Historic Jamestowne's Kelso said the enhanced images also revealed two symbols that are similar to characters in a phonetic Algonquian alphabet invented in 1585 by Thomas Hariot.
The English scientist participated in the expedition to establish an ill-fated colony on Roanoke Island—in what is now North Carolina—for his patron, Sir Walter Raleigh, that same year.
It wasn't until after archaeologists had discovered the slate that Kelso was made aware of the 36-character alphabet by a researcher attending one of Kelso's lectures. The alphabet survives as a manuscript in the library of the Westminster School in London.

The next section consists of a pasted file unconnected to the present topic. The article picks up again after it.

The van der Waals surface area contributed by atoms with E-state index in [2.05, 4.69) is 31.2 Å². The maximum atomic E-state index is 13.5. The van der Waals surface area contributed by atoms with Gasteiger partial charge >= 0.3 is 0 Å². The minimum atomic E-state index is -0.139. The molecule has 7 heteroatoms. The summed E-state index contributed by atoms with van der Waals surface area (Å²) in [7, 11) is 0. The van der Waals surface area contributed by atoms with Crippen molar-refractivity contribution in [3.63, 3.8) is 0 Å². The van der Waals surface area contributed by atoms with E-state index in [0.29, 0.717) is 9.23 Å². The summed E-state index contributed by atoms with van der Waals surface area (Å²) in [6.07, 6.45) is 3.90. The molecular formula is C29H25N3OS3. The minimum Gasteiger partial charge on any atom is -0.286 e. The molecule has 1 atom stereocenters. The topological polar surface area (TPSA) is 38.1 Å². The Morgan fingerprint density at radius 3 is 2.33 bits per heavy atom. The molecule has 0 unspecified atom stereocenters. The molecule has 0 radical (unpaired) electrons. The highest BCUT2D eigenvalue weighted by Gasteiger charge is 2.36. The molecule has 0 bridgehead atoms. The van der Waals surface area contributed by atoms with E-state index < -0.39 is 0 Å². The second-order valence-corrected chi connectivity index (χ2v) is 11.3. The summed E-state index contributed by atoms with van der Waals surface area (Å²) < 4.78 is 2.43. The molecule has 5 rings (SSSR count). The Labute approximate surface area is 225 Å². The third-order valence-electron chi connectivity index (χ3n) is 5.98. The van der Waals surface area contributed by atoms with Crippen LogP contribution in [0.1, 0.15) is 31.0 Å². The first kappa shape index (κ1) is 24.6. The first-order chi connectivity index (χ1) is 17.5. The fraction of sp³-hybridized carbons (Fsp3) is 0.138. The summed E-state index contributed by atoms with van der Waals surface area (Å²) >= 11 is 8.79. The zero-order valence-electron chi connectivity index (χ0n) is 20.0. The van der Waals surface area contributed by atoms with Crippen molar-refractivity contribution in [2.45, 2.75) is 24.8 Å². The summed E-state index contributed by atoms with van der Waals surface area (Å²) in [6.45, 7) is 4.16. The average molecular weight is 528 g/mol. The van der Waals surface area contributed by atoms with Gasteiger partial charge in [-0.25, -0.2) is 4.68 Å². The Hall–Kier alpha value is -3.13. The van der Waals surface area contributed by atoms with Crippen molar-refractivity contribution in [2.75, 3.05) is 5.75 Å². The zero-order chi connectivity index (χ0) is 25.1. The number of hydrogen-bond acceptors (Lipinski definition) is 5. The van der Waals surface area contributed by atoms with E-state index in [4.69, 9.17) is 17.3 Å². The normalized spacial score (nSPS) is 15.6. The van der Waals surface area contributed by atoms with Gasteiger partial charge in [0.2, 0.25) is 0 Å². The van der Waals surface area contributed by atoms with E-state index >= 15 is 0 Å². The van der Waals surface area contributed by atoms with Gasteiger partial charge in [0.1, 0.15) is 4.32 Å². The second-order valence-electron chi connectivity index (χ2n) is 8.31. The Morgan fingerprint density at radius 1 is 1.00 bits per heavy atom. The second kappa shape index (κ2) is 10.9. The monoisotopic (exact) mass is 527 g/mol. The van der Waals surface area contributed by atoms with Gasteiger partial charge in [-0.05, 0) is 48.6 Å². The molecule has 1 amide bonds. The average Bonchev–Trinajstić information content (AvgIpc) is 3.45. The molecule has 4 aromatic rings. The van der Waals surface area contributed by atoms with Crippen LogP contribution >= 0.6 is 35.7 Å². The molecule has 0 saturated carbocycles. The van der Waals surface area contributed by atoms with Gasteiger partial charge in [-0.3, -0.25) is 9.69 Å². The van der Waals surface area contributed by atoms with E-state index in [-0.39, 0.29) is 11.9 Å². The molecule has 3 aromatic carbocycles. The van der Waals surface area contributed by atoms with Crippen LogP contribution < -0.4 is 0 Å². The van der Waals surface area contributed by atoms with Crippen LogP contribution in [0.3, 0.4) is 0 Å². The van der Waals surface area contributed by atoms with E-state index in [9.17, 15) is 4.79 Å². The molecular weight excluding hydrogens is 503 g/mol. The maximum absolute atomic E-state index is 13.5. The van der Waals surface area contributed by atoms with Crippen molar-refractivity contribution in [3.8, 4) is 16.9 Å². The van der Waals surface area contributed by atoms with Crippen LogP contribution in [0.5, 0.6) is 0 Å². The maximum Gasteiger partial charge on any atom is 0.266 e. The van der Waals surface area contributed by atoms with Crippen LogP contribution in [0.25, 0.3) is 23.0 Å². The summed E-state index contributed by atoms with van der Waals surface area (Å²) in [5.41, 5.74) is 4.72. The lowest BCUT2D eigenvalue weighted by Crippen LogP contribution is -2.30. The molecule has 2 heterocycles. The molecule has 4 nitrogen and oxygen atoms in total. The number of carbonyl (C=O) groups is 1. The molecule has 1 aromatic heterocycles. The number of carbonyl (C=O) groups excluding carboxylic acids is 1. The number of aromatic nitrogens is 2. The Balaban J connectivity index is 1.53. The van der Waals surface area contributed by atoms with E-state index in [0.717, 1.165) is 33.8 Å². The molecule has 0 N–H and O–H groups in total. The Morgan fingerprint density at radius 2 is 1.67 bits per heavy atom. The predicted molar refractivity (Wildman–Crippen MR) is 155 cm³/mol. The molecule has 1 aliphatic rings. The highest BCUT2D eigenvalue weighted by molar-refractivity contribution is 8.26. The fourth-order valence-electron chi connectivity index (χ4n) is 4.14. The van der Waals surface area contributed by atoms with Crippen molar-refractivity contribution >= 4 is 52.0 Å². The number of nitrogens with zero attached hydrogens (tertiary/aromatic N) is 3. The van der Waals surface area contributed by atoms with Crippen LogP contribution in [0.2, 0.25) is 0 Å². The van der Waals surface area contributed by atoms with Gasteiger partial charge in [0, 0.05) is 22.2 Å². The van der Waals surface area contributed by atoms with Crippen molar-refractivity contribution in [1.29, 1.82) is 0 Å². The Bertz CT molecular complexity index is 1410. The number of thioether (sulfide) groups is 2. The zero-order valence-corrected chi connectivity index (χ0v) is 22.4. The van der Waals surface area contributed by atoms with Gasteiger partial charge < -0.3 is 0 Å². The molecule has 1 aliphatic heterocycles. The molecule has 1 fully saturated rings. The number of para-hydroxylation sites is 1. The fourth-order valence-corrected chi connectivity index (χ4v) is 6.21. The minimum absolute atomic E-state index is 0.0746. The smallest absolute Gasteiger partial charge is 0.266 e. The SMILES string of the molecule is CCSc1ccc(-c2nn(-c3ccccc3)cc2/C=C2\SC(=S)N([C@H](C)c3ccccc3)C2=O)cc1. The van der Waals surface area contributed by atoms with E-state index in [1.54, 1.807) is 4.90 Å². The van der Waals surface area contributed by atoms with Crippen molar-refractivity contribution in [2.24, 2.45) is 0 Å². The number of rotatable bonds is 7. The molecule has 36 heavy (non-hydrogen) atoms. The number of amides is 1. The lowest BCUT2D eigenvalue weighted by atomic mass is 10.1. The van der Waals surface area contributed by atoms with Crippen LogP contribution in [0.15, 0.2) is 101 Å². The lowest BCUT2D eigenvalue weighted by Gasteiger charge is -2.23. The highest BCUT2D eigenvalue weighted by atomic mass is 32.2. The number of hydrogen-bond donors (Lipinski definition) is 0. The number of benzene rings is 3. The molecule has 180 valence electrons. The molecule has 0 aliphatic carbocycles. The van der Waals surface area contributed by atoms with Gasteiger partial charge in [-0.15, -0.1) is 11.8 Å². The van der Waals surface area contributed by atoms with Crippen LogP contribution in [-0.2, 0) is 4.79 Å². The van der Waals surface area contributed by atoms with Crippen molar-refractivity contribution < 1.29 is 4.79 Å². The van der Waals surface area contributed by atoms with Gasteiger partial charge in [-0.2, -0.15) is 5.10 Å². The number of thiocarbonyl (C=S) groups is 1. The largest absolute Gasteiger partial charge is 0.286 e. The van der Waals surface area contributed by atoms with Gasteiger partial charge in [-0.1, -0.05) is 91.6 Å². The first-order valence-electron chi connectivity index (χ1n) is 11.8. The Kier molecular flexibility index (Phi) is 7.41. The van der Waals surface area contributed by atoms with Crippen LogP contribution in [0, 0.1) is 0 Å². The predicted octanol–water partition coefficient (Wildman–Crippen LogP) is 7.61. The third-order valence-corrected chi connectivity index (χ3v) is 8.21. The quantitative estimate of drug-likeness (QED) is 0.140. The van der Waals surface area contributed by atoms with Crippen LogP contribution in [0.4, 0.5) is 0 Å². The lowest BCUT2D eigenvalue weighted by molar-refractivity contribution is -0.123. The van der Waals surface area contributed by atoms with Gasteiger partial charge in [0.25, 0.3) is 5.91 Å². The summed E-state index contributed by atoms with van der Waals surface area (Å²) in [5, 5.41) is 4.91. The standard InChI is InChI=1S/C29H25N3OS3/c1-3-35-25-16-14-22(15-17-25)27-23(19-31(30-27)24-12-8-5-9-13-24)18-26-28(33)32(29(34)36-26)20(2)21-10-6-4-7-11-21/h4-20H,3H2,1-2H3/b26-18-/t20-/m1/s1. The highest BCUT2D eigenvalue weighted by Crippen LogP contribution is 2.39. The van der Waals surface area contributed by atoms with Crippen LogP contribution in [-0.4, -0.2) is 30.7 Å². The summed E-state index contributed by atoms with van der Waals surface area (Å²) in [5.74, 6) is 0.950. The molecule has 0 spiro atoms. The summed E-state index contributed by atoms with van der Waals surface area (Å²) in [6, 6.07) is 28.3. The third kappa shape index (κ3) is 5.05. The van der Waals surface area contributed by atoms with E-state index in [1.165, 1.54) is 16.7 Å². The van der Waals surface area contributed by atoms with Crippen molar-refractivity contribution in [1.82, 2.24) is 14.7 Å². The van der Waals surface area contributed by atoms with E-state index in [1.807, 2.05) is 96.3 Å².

Kelso said there are also documented references to a dictionary of the Algonquian language, which some scholars think Hariot developed, since he had had the opportunity to learn the language from Native Americans who returned to England with the explorers. Fire destroyed the dictionary in 1666, and there are no surviving copies, he said.
Friday, January 15, 2010
More on the Jamestown Slate
New digital images are helping to decipher the mysterious writing on the early 17th-century slate recovered from Jamestown last summer, and they suggest that somebody was practicing the native language: